According the OAIC statistics, phishing attacks have increased considerably in the past three months due to the COVID-19 pandemic. Three in five data breaches have been caused through malicious or criminal attacks; with data breaches resulting from phishing continuing to be the leading source of malicious attacks.
Twitter was the vehicle of choice by hackers last month when the accounts of Bill Gates and Joe Biden, among others, were accessed with so-called tweets asking their followers to pay $1,000 within 30 minutes, and they would send back $2,000! The old adage of 'if it sounds too good to be true, it probably is' comes to mind.
Education and awareness is key, so we’d like to offer some advice on what to look for in suspicious emails, and more importantly, what to do:
- Unsolicited messages - Never respond to unsolicited messages and calls that ask for personal or financial details, even if they claim to be a from a reputable organisation or government authority.
- User name & password disclosure - To trick you into disclosing your user name and password, fraudsters may include the name of a legitimate company within the structure of the email and/or web addresses. For example: https://www.google.com is a fake address that doesn't go to a real Google web site. A real Google web address has a forward slash ("/") after "google.com" — for example, "https://www.google.com/" or "https://login.google.com/
- Email looks legitimate as from a 'work colleague', but the request seems odd - For example; the scammers search LinkedIn for a HR/Payroll Clerk, send an email posing as a colleague to alter their payroll account details to a new account and instantly it is payday for the scammers. If the request is at odds with normal company processes or is asking to change bank account details, simply call the colleague directly to confirm that they did in fact request a change.
- Sent to a website with pop-ups - Be careful if you're sent to a website that immediately displays a pop-up window asking you to enter your username and password. Phishing scams may direct you to a legitimate website and then use a pop-up to gain your account information.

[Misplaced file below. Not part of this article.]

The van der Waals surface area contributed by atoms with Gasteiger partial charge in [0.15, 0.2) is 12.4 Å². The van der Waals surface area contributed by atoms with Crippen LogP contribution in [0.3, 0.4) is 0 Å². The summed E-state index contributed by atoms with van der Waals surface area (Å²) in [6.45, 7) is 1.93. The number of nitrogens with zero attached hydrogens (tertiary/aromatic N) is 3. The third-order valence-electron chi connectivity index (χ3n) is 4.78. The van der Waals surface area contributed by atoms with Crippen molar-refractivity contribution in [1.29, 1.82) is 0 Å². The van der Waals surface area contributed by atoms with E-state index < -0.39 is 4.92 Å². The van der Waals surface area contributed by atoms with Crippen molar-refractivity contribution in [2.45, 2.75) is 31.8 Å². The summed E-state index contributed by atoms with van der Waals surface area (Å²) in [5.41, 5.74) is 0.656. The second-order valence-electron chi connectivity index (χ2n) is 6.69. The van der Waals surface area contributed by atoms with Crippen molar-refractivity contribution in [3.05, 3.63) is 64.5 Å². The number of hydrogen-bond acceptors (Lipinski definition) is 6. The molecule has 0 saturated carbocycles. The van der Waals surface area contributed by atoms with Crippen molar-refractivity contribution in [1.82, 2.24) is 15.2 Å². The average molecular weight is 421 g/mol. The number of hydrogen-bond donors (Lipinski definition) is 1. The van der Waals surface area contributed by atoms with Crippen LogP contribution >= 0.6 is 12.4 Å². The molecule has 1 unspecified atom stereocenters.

- An unexpected email from a company - If you have received an unexpected email from a company, and it is riddled with mistakes, this can be a strong indicator it is actually a phish. Look for spelling errors, poor grammar, or inferior graphics.
- Hyperlinks in an email - Check a link first by hovering your mouse over any link in an email - the hyperlink may be labelled as https://www.google.com.au for example but the tooltip that pops up contains the actual destination URL and it may be something different like https://dodgybros.com.au/we.got.you or https://12220.127.116.11/scam (not real examples, but the point being you are not being directed to www.google.com.au)
- Email containing an attachment - Be wary if you receive an email from a company out of the blue that contains an attachment, especially if it relates to something unexpected. The attachment could contain a malicious URL or trojan, leading to the installation of a virus or other type of malware on your PC or network.
You can find further advice on how to protect yourselves – both at work and at home - on the ACCC’s Scamwatch site.
What to do if you suspect a suspicious email.
- Do not open, forward or reply to it - To do so may compromise your security
- Do not click on links or attachments - these can be disguise malware that may infect your device or network.
- Take a screenshot of the email - send this screen shot to your organisation’s IT team. The IT Team will need this information to starts its investigations.
- Once the investigation is complete - respond according to advice provided by your IT or Leadership team.
- Delete it - once given the instruction to 'delete' from your IT or Leadership team to prevent you from accidentally opening the message in the future.
If you have any questions or would like to discuss further then please feel free to send me an email email@example.com